Companies who completed an overhaul of their distribution network when prices of fuel were $2.00 - $2.25 a gallon with major trends toward globalization, might have designed the optimal supply chain and distribution network strategy - that strategy might no longer be appropriate for our new 2011 reality. Given trends such as rising oil prices and potential taxation and societal concerns about carbon footprint, changing course now might become extremely expensive, albeit necessary.
Certainly the rising cost of transportation is one issue on the minds of many executives, but there are other factors at play as well. Together these developments are challenging executives to respond appropriately to the environment, re-consider the investments they are making to distribute products efficiently, and, potentially, transform their distribution operations.
The drivers of change
Before defining your strategy, it is important to consider some of the key drivers behind the logistical pressures facing many companies today.
The primary driver is oil price fluctuations, particularly increases over the past months, which continue to be a significant and real concern. With demand for oil outpacing supply and instability throughout the Middle East and North Africa, the potential for $5 plus per-gallon gasoline is no longer a question of “if”, it’s simply a question of “when”. Furthermore, it is unlikely that prices will return to their previous levels without outside economic pressures – like a recession. Unfortunately, at that point reduced consumer spending would likely overshadow the impact of more favorable fuel costs. At any rate, companies should prepare for the fact that prices might never drop to what was considered an accepted level again.
The second driver is evolving regulation, particularly with respect to the sustainability movement and the potential cost of a company’s carbon footprint utilization. Public awareness and expectations are certainly an important consideration and some distribution organizations are being proactive in speaking to those interests (for example, the UPS television commercial referencing carbon footprint reduction). The prospect of taxation could add significant cost as well as the steps necessary to minimize tax effects and manage public perceptions with respect to sustainability. For example, on the one hand, the transportation mode with a smaller carbon footprint and lower fuel costs (rail and boat) could stand to gain, while road and air transportation suffer the consequences of rising oil prices. But conversion to rail and intermodal transportation can be very expensive, particularly if a company is not prepared for change or if their business/logistics model doesn’t apply to these transportation modes.
The third challenge driving organizations to change the way they do business is the relatively low supply of qualified drivers in comparison to growing demand. When demand exceeds supply, costs—in this case, salaries—go up, adding another significant budgetary concern on top of rising fuel prices.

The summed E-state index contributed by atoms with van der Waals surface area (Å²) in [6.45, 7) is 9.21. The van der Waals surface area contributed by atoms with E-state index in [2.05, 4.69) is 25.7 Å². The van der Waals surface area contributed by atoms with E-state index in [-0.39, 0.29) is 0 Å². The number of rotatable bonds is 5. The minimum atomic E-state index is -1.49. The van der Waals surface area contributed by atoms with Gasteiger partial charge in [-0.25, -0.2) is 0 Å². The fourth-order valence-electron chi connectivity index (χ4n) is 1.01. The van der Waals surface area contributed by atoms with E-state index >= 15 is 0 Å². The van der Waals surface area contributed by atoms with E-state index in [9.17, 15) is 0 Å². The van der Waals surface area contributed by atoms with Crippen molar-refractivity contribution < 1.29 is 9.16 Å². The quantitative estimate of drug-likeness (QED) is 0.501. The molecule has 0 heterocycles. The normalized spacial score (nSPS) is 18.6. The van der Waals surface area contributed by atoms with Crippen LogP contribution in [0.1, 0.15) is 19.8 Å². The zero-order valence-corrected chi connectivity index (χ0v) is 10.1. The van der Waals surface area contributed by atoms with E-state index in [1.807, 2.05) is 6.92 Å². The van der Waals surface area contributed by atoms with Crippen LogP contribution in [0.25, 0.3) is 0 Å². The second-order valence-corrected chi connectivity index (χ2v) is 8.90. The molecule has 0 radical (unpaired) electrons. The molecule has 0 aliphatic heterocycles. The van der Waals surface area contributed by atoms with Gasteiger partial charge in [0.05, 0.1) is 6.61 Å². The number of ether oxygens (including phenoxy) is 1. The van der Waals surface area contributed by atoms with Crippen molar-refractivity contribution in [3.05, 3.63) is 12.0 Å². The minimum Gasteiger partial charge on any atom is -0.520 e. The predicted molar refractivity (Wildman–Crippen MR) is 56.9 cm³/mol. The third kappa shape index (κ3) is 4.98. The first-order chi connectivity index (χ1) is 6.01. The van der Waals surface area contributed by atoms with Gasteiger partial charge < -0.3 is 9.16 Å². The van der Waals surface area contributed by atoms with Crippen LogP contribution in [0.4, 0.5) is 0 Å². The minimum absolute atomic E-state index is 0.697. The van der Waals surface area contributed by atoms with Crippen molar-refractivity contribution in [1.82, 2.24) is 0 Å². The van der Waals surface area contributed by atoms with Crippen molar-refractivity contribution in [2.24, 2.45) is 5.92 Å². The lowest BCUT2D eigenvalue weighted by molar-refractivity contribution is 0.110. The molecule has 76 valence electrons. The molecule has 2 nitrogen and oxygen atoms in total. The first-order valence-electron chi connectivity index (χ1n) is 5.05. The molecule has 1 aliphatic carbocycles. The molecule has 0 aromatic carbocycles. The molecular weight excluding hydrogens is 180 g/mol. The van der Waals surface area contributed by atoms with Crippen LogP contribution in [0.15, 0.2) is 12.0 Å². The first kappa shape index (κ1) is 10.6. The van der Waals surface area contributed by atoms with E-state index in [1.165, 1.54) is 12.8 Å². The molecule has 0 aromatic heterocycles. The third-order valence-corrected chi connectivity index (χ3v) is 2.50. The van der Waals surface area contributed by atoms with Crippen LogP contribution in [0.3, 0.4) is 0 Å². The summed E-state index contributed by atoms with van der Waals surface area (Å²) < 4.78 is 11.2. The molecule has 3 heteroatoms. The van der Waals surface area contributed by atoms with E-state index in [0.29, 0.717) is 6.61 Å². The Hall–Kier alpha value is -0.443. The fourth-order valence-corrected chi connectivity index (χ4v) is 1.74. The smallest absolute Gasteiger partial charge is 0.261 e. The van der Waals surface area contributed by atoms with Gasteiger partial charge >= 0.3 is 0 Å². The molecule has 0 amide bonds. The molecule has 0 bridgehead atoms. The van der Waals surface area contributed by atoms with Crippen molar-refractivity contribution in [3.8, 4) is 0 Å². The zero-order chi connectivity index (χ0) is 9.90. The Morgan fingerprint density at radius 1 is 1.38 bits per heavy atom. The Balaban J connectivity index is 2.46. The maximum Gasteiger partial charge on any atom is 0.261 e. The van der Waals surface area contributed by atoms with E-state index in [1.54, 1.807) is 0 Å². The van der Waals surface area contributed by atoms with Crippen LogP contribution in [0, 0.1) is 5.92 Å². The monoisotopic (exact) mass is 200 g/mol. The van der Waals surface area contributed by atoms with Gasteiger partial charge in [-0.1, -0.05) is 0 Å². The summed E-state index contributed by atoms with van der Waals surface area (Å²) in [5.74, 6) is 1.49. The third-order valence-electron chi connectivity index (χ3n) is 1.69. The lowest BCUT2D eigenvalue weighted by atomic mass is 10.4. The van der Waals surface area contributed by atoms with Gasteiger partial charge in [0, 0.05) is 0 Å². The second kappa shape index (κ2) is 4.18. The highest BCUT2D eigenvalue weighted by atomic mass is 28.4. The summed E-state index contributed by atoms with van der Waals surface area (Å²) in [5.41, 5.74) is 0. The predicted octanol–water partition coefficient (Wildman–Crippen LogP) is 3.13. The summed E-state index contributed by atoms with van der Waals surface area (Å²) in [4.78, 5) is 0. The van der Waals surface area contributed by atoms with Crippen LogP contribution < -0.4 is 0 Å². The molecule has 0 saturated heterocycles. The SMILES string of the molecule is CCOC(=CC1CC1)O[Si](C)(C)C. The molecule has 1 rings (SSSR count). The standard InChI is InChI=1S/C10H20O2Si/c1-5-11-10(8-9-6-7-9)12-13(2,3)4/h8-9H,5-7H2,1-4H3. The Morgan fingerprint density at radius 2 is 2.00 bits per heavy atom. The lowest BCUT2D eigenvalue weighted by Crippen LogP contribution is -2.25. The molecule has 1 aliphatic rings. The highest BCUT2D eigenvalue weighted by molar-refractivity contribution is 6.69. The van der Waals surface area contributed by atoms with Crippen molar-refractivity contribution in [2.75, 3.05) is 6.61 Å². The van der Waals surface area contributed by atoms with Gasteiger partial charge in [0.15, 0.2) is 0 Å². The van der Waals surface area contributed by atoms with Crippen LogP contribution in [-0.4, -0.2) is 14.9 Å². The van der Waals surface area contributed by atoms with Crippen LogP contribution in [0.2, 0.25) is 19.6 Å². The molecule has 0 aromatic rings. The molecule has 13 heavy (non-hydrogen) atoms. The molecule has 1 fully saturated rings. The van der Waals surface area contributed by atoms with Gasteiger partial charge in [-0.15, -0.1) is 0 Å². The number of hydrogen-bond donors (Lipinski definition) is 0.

Re-thinking transportation strategy
Oil prices and sustainability concerns alone may require reviewing and considering changes to distribution strategies; for example:
- Considering a “right balance” approach, rather than “just-in-time” of the past
- Slowing down your supply chain rather than trying to make things faster—adjusting it to account for transportation, carbon emissions, and working capital costs while keeping the same customer service level
- Implementing recycling/close-loop manufacturing (but recognize that this forces a focus on reverse logistics and adds transportation costs)
- Evaluating truck-load versus less-than-truck-load (LTL) shipping
- Determining whether the existing mega center strategy still makes more sense than a hub-and-spoke strategy
- Pursuing multi-shipper consolidation—a strategy that increases responsibility to the shipping company to maximize route and load planning
- Re-inventing packaging strategies to maximize cube location
- Assessing the benefits of asset collaboration, or shared facilities that enable multiple companies to benefit from infrastructure in a region while reducing transportation costs
- Revisiting long vehicle combination (LVC) regulation and utilization of fluvial and lake transport via bulk or containerized vessel
Of course, there is no “silver bullet” for dealing with these market dynamics. To minimize impact and optimize distribution strategies, your organization first needs to understand where it stands and whether its current transportation strategies are appropriate in light of the environment and the road ahead. This requires thorough assessment, accurate measurement, and a heavy dose of objectivity. One sure thing: business will change as oil, sustainability and workforce issues continue to play at the forefront of distribution - but as they say: that’s Logistics!